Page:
Tips to Improve Mental Health During the Pandemic

Millions of people are currently facing mental health challenges due to the coronavirus disease 2019 (COVID-19) pandemic. According to a recent survey report from the Centers for Disease Control, adults in the United States were found to have adverse COVID-19 related mental health conditions. The same report found that out of 5470 respondents, a whopping 40.9% exhibited symptoms of anxiety disorder, trauma-related behavior, depressive disorder, suicidal thoughts, and substance abuse. These numbers are significantly higher from the 2019 reports, showing just how much the current outbreak has affected people’s mental health.

With no signs of slowing the coronavirus pandemic anytime soon, it is essential that we do what can to improve our mental health and maintain our well-being. While there are no guaranteed ways to eliminate mental health challenges at this time, even little things we do can help to improve the way we think and feel about ourselves.

Here are a few tips to start conditioning our mental health for the better:

1. Learn to manage your expectations

With most of us stuck at home due to quarantine measures being in effect, you might feel an adjustment period once you start feeling unproductive. Even with work-from-home settings, people are experiencing unprecedented productivity, and that is perfectly alright.

The pandemic brings a lot of cognitive and emotional load to everyone, and recognizing that is the first step you should take to improve your mental health. Acknowledge that at least in the short term, you will have trouble producing at a level you’re used to. You might have difficulty concentrating or coming up with ideas you were so used to before, and that is okay. Distractions and low motivation are common during a pandemic.

It will take time before you completely adapt to the new normal, so try not to be too hard on yourself. Set realistic goals and do what you can to achieve them without pressuring or overexerting yourself.

2. Learn to control your stress triggers.

man stressedIt is quite easy to get stressed just by watching the news and seeing how the situation has worsened in some areas. To improve your mental health, you need to try to avoid getting unnecessary stressful thoughts. One of the best practices in managing distress is to calmly identify what thoughts or sensations led to those feelings. These thoughts (worrying about the future, stressing out about not being able to concentrate) and feelings (worry, sadness, frustration) can feed into negative emotions and bring you into a state of anguish and discomfort if not handled properly.

Once you start to feel the symptoms of distress, try to break through by reducing components of what is stressing you out. For instance, you can force yourself to remember happy thoughts to combat the negative ideas in your head. If you have physical symptoms such as jitters and an upset stomach, try to regain control by taking in deep breaths.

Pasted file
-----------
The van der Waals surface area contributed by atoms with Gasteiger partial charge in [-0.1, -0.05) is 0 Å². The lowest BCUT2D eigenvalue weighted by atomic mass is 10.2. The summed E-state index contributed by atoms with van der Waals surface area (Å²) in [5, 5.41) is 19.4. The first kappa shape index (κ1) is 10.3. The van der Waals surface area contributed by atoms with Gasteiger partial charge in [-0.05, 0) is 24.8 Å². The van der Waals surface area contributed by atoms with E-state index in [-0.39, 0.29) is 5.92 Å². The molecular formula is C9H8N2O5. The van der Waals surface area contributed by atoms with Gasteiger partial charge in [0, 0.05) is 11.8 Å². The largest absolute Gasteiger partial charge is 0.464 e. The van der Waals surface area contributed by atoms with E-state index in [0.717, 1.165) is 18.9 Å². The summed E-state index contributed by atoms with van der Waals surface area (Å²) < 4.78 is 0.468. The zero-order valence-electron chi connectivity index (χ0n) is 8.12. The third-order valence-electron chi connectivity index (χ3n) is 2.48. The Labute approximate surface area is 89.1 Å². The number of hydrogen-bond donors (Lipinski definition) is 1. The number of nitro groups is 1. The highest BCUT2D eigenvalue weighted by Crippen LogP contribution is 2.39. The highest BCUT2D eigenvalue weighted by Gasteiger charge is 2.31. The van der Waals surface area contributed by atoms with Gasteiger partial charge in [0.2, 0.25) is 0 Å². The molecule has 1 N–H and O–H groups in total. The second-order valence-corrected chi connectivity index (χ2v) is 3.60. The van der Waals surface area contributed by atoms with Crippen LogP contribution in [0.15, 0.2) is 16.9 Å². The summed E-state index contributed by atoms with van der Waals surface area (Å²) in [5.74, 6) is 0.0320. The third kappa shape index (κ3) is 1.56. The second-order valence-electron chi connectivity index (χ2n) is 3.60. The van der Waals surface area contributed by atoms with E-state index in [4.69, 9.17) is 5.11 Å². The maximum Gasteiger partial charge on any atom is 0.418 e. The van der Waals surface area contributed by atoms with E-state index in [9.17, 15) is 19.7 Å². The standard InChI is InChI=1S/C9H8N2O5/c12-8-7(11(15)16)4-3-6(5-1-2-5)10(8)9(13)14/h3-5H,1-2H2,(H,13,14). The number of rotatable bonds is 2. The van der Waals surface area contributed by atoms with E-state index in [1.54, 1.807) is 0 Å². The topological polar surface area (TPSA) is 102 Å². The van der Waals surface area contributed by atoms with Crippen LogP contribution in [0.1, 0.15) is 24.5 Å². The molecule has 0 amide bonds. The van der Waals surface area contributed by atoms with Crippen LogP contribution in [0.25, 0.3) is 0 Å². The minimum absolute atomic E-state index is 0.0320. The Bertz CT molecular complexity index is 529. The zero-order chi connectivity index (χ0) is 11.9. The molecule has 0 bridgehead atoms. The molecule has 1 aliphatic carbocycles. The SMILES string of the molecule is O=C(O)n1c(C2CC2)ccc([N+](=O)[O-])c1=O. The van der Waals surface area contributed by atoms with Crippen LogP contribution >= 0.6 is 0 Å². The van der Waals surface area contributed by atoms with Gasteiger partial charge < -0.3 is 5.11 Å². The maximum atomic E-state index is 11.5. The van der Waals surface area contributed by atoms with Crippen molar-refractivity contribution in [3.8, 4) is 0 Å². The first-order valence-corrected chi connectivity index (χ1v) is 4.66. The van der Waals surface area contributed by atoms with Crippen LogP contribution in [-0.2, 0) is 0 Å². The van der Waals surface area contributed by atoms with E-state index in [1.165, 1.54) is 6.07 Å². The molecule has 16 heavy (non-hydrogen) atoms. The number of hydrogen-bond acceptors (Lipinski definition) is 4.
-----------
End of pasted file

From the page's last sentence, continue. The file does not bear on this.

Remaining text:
3. Carry on with your routines.

Sticking to a routine can help manage anxiety. Try to create a new routine that can better suit the current reality. By following a consistent program of activities, you are putting yourself in a good place by adjusting to the new normal.

Some routines that you did before the pandemic might not be possible anymore because of lockdown rules. Replace them with more comfortable activities, preferably those that make you happy, to increase your positive experiences on a daily basis. However, if your previous routine included medical assistance such as ketamine treatment or targeted therapy, it is best to consult with medical professionals on how to continue in these trying times.

4. Maintain connections with other people.

With most of the world put in isolation by quarantine protocols, it’s easy to feel alone. However, technology has allowed several options to stay connected during the pandemic. You can use a dozen apps to video message people and even set up virtual meetings. Keep connected with friends and family to maintain a sense of relationship. No matter how introverted you are, a sense of connection is necessary to maintain a healthy mind and body.

It is important to build a strong foundation for your mental health, and you can do that by making sure you exercise, eat healthy food, practice good sleeping habits, and avoid indulgences like alcohol, at least in the meantime. Doing these things will significantly lower your stress levels and help you to better regulate your thoughts and feelings.

Look at and process the things around you one day at a time to avoid overwhelming yourself. Focus on things you can control to give you a better focus. By embracing healthy habits and putting in the effort to maintain your well-being, you are helping yourself get better.

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